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Fido better off at home than at market

Saturday April 27, 2013 2:54 PM

The Clintonville Farmers' Market will open its 11th outdoor season Saturday, April 27, in the heart of Clintonville.

This year, the market has more than 65 producers over 31 Saturdays and 11 Wednesdays. You'll see old farmer friends and new growers, local banjo players, cooking demonstrations, gardening advice, our 15th food preservation day with an emphasis on nutrition, the second Apron Day, and the fourth Dirt Day.

Last year, 50,000 visitors to our market brought at least $1 million into the Clintonville-area local economy through the relationships developed with growers and producers and the purchase of Ohio fruits, vegetables and cottage and value-added products.

As well as adding new activities to our market traditions, the board will add an important new policy this year: No pets are allowed at the market ,with the exception of service animals.

For some folks, this will be a welcome policy. For me, as market manager and dog owner, this is a tough call. I love doggies and have loved seeing them at the market -- but my own dog, Watty, a best friend and good soul in every respect, was a terrier-terror in a stimuli-loaded public place. I know that a farmers market, with its crowds, smells and movement, would have revved up Watty's little motor.

With the growth of the Clintonville Farmers' Market, producer stalls sit cheek by jowl on private property near High Street (the public sidewalk is behind stalls and next to the curb). Baskets and crates of food sit at ground level in front of and behind stalls. Walking space can be cozy. Strollers and toddlers move at dog height.

In past years, market volunteers have reported seeing leashed dogs snarl and lunge at each other. Older patrons have talked of being fearful of entanglement in a dog leash. Some nervous dogs have urinated and defecated close to food, and sometimes dog feces have remained on the pavement, to be stepped in and spread further.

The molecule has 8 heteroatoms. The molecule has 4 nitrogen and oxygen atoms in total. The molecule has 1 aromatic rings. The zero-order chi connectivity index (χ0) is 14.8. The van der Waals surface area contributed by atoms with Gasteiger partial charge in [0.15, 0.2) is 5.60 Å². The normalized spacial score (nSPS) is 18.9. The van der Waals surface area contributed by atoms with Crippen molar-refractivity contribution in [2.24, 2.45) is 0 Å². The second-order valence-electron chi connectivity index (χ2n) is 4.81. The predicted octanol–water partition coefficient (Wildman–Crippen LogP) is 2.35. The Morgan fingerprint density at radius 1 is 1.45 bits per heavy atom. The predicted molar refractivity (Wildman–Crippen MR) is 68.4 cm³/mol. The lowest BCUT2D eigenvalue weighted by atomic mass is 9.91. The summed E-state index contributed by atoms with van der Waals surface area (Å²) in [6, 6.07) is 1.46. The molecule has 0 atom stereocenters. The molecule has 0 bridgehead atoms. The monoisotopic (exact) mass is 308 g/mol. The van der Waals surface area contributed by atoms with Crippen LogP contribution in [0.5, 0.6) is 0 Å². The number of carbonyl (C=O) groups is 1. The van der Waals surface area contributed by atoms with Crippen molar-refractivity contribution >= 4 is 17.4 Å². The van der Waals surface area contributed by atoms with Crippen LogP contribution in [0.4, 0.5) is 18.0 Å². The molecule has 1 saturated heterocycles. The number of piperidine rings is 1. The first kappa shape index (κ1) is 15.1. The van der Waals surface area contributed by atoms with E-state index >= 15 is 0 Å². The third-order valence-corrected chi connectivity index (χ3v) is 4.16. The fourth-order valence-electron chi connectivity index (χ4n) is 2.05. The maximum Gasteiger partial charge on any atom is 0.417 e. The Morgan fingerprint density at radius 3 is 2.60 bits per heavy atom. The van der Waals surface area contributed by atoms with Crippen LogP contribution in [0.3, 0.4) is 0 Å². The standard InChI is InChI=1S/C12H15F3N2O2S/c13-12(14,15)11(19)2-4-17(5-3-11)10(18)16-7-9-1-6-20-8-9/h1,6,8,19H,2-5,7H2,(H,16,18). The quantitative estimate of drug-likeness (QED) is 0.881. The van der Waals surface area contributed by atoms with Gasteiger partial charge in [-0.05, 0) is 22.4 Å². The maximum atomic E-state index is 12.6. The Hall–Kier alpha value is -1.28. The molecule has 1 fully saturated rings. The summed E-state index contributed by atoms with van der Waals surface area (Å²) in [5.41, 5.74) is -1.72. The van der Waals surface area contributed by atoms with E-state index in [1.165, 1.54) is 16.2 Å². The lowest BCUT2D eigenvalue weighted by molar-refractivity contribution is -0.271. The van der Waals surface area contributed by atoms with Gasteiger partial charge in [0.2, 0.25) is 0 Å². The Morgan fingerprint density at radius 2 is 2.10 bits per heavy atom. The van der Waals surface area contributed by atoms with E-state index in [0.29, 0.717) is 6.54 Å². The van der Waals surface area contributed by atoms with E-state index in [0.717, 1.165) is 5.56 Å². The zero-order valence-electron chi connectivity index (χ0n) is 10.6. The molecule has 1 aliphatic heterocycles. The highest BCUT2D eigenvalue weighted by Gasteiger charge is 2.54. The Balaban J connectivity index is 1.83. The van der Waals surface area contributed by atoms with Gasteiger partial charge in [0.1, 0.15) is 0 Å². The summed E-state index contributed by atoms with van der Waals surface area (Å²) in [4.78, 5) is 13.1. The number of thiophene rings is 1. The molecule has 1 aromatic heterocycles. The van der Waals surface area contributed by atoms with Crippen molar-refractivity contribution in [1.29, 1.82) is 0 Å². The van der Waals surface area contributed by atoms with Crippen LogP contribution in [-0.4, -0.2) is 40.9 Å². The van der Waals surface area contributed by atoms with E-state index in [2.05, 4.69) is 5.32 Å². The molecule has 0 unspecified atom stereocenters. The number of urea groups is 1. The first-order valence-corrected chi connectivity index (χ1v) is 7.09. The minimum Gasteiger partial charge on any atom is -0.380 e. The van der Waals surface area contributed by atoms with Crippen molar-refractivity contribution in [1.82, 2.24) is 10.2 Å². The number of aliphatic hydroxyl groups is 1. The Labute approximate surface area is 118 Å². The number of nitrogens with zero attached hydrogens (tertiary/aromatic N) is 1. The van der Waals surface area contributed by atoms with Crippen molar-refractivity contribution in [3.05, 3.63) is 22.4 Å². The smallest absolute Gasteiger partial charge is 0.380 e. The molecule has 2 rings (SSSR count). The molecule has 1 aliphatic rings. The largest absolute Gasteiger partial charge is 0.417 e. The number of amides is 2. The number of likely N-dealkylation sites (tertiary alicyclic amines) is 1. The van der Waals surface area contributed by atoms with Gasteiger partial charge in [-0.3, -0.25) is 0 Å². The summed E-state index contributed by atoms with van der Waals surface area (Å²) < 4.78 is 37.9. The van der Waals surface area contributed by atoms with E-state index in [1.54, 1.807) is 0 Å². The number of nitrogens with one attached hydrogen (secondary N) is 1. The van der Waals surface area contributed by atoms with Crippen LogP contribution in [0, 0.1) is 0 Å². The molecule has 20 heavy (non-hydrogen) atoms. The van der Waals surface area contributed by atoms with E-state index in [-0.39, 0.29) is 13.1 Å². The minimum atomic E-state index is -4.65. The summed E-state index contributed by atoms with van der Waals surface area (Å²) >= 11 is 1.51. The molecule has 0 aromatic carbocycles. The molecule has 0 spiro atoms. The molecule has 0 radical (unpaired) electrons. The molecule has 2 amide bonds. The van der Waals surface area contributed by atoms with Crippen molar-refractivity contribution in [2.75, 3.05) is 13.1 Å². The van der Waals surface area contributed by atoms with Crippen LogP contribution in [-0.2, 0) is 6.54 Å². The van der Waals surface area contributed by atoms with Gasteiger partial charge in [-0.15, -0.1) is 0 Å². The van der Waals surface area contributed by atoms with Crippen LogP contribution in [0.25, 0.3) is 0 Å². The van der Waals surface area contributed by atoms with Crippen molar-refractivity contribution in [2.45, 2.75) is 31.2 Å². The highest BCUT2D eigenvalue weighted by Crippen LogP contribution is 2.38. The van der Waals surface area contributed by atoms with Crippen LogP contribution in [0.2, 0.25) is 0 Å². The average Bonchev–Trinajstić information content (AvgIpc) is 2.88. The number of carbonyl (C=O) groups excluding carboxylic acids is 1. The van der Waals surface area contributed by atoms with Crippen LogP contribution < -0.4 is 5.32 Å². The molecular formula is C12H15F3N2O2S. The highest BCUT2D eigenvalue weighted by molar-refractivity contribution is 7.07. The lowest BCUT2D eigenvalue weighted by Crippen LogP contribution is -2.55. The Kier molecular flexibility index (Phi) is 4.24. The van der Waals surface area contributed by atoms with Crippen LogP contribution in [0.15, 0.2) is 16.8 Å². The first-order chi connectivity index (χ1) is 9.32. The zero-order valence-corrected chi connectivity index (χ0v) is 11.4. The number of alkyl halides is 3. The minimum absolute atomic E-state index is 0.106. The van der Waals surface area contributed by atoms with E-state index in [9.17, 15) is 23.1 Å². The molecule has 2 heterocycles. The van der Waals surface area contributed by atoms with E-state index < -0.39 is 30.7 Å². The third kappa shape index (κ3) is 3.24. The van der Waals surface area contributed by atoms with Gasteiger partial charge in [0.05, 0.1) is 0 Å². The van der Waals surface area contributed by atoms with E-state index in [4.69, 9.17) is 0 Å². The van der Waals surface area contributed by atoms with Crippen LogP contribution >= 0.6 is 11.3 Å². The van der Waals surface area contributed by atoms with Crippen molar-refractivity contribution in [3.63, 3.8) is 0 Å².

As the market has grown within its limited space, safety and hygiene issues raised by dogs at the market have become a serious concern. Clintonville Farmers' Market, a nonprofit, community-based organization directed by a volunteer board of advisers and part-time staff, works hard to assure patron safety and food safety. We have been forward-thinking about safety, hiring a police officer to direct traffic and requiring our growers to obtain a biennial food safety education certificate. We try to recognize and prevent potential issues.

Clintonville Farmers' Market is not the first Columbus organization to take action on dog and visitor safety. Comfest, Columbus' long-standing mecca of mellow, music and man's best friend, has dramatically reduced the presence of dogs. The site map in the program says it's "cruel, not cool" to bring dogs. Local artists, and some guest musicians as well, tell audiences to leave their dogs at home in their familiar, safe and air-conditioned surroundings.

Farmers markets around the country have introduced a variety of measures to reduce or banish dogs. California state law bans pets, and the market in Boulder, Colo., teamed with the local humane society to tell market patrons, "It may not be beneficial for your dog's mental or physical state of well-being" to come to market.

We'll introduce our policy through education and incentives. We'll distribute fliers at early Saturday and Wednesday markets, then add a coupon for a take-home pet treat from one of our locally sourcing pet-food producers. As the season progresses, we'll issue reminders of our policy.

This feels like a big step for us, but it's essential that we prevent inevitable problems.

We're excited about the start of what will not only be our largest market, but also our longest. This year, our Saturday market will be open for 31 mornings, from 9 a.m. to noon April 27 through Nov. 23. Our Wednesday market will be 11 afternoons, from 4 to 7 p.m. June 5 through Aug. 14.

Come visit us often and get to know the producers, and let them get to know you. One of our goals this year is promote an ongoing dialogue between patrons and producers -- so come on out and tell your farmer or local baker what you liked, what you would like to see and how you prepare or use what you purchase on Saturday morning or Wednesday afternoons.

Clintonville is a wonderful community and our producers tell us that they value the opportunity to get to know their customers.

See you soon -- and bring your market basket!

Laura Zimmerman is market manager of the Clintonville Farmers' Market.

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